“OK,” I say, “Do it your way.” And you know what? She was great at it – making compromises from a position of strength. After building seniority and gaining respect for her ideas, she chaired the Senate Energy Committee passing the most significant environmental protection legislation in decades. But it wasn’t always easy. Talk about balls! So there’s this terrible bill that will say burning-up used tires counts towards meeting renewable energy mandates despite the polluting nature. It has passed the House and come over to the Senate as a “message from the house,” meaning even though there is no Senate version of the bill (because Ellen fought it back in the committee process), it is before the Senate for a straight up or down vote with no amendments possible. It’s supported by Governor Pawlenty. It’s on the Senate Floor on the very last night of the legislative session. The hour is late.
Watching Ace filibuster was a sight to behold! She out-smarted the President of the Senate and the Senate Author because the Senate Parliamentarian had to rule that her motion to set the time for adjournment was a debatable motion; it wasn’t a motion to adjourn where the question can be called; and therefore she was entitled to keep the floor. The Senator carrying the Message from the House is whining into the microphone while not being recognized,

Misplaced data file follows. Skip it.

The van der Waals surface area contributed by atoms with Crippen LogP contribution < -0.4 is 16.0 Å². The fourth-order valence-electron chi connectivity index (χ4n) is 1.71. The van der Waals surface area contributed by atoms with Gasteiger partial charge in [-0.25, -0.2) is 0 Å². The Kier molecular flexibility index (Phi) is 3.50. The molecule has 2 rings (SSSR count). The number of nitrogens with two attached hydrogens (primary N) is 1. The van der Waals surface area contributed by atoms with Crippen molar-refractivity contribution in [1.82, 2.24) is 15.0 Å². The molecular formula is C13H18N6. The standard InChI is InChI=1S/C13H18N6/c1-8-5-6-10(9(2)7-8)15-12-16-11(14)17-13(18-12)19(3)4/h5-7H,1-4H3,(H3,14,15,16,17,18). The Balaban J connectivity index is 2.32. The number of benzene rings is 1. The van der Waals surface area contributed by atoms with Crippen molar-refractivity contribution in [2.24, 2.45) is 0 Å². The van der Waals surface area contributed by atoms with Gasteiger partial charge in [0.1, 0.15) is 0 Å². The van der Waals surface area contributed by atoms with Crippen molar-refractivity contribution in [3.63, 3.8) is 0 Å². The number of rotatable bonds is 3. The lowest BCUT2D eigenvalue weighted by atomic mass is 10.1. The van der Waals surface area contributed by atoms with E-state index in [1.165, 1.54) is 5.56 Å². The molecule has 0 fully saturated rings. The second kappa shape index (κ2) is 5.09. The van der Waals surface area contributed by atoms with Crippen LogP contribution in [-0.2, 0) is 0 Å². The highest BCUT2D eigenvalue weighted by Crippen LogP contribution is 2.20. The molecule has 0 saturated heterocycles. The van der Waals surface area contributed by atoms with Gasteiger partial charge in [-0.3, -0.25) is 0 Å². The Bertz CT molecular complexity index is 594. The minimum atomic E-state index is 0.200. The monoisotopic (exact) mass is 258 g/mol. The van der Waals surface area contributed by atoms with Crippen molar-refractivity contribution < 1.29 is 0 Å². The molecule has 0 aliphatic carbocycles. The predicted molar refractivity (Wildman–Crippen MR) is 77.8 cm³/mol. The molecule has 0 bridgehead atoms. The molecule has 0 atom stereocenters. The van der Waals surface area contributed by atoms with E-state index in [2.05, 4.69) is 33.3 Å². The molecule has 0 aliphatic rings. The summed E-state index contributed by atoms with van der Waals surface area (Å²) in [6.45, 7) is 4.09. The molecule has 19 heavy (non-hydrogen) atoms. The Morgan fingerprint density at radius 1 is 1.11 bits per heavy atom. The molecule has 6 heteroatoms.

“Mr. President! Mr. President! I demand to be heard! You can’t let her do this! It’s not fair!”
Ace ran the clock out, albeit amidst chaos, all the way to the stroke of midnight – the point at which no more bills could be passed – as dictated by the Minnesota Constitution. And I think she even had the support of a majority of her colleagues.
The next day the Governor called a Special Session to deal with the budget impasse that had deadlocked the Republican House and the Democratic Senate. So the tire-burning bill wasn’t dead beyond resuscitation. When the lobbyists asked the Governor to include it in the budget solution bill, Ellen asked to meet with the Governor. At that meeting one of the Governor’s cabinet members starts out with, “You know Governor, she’s right. The way the bill is written is not good for the environment.” And on the spot, Ellen, the Governor, the Governor’s staff, and the author of the bill worked out a compromise that everybody could breathe with.